Last year, the Lemann Foundation nominated me to be one of a group of Brazilians, some of them Lemann Fellows as well, to have a private meeting with President Obama. I met other young people and was able to have an intimate conversation with the former president. I was so excited; it was a once-in-a-lifetime opportunity and really demonstrated for me that YCL was on the right track. So I’m grateful that the Lemann Foundation Fellowship provided me with this opportunity, as well as a way to expand my network and ultimately to develop an organization that would provide this crucially important guidance to young adults.
I’m also incredibly grateful for my co-founder, Flavia Bellaguarda. She and I met when YCL was recruiting people for the immersion program. She saw our call for applications and contacted me, offering her support right when we needed it most. When you have an idea that appeals to people, that the world is looking for, amazing people will almost magically come into your world.
What are some practical things that both people and governments can do to help address the climate change and global warming problem?
On the individual level, you can pay attention to your buying choices. You can choose to eat less meat, to buy local, and to buy from responsible companies. You can consider riding a bicycle or using public transportation to get to work. And you can volunteer with NGOs and companies like Youth Climate Leaders.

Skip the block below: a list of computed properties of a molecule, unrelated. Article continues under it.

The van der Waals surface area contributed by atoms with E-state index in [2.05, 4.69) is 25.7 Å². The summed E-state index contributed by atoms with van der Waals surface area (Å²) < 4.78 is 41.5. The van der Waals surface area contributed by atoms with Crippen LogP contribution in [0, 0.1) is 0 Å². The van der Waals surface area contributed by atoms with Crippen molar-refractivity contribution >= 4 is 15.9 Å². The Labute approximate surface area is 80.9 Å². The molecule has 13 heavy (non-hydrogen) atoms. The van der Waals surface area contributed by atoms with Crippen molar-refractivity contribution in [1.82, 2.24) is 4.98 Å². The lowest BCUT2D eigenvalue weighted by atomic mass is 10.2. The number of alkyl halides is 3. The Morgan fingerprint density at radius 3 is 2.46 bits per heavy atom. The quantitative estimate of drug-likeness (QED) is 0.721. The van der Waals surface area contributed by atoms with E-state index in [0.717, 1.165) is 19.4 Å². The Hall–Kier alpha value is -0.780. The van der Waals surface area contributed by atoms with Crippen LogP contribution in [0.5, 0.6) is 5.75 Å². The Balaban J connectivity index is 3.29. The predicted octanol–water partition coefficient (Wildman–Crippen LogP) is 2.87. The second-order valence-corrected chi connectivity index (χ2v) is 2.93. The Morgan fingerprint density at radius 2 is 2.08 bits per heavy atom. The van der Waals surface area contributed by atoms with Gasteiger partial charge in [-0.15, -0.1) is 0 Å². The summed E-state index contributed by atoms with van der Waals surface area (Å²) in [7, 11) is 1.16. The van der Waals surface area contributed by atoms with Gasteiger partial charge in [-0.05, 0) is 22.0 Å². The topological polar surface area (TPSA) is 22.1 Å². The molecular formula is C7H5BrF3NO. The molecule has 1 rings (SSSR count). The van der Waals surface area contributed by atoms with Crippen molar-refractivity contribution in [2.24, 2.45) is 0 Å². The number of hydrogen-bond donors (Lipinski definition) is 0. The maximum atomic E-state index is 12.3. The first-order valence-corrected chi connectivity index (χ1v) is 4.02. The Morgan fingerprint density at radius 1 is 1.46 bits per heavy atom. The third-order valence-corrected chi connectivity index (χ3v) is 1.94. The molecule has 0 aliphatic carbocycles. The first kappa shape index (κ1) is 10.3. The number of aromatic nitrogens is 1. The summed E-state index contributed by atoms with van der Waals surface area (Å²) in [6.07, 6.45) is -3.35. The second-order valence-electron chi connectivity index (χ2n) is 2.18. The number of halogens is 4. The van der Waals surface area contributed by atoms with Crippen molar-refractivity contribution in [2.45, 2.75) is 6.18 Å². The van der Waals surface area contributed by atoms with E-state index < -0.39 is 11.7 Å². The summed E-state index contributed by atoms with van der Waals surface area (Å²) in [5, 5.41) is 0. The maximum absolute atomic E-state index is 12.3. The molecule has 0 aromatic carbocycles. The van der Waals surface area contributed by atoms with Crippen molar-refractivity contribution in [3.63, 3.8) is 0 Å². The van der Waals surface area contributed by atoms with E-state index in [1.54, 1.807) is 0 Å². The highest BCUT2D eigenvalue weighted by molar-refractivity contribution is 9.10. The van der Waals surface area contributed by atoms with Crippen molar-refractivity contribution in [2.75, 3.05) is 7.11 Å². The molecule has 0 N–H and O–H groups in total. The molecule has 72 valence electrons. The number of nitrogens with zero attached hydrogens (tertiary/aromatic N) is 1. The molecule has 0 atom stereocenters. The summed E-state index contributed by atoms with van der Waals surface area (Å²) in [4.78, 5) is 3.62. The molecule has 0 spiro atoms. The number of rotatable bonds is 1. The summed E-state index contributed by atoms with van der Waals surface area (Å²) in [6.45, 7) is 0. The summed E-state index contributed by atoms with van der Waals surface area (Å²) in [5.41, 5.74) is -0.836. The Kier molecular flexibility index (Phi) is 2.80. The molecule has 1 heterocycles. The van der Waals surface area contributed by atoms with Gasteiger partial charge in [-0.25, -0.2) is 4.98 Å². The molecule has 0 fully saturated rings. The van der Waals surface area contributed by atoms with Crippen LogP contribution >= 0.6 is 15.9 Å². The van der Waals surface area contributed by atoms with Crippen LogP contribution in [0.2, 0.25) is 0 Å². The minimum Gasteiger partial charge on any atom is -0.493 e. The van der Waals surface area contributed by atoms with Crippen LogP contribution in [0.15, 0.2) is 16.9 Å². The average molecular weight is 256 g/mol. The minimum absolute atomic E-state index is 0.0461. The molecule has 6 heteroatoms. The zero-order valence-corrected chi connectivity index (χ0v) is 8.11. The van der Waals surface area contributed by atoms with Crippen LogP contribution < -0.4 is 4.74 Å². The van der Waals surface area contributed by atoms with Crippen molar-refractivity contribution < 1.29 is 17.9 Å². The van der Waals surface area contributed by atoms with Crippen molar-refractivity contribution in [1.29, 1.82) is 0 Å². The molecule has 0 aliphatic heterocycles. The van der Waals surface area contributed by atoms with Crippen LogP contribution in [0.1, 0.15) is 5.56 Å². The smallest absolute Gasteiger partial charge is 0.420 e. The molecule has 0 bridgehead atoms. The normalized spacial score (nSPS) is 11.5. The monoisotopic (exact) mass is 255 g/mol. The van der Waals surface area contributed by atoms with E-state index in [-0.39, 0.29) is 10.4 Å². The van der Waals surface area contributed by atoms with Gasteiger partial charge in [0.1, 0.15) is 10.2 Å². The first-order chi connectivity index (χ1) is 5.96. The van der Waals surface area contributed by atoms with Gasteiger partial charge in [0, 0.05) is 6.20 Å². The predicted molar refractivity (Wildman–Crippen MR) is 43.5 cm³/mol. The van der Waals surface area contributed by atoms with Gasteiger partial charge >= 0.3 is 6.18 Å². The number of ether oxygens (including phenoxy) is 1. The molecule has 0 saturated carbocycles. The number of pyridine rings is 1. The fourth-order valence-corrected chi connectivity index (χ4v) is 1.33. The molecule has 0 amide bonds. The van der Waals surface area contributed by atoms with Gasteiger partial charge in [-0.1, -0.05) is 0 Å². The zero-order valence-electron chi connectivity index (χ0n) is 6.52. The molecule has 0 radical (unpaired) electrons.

We’ve also come up with several measures the Brazilian government can take, such as providing incentives for renewable energy and products that reduce emissions. People sometimes think all companies are bad and that they are polluting the world on purpose, but this isn’t the case. We try to help responsible businesses see how they can do their part, and change economic incentives that perpetuate undesired collective outcomes. We also teach children and youth about what is happening and what they can do. One of the main goals here at Youth Climate Leaders is to really have a call for action, because you can’t tell people how bad things are without also telling them what they can do to help. We try to bring people together to focus their efforts toward a shared purpose.
What are your “5 Things I Wish Someone Told Me Before I Started” and why?
- You can’t count on donations. I had some idea of how difficult it would be, but we were anticipating that we would have enough to build our organization properly and with adequate staffing from the beginning. That wasn’t the case, and we had to adapt.
- When working with clients, you need to be very clear. It’s important to be aligned on expectations from the start so no one is confused or disappointed about what you can offer.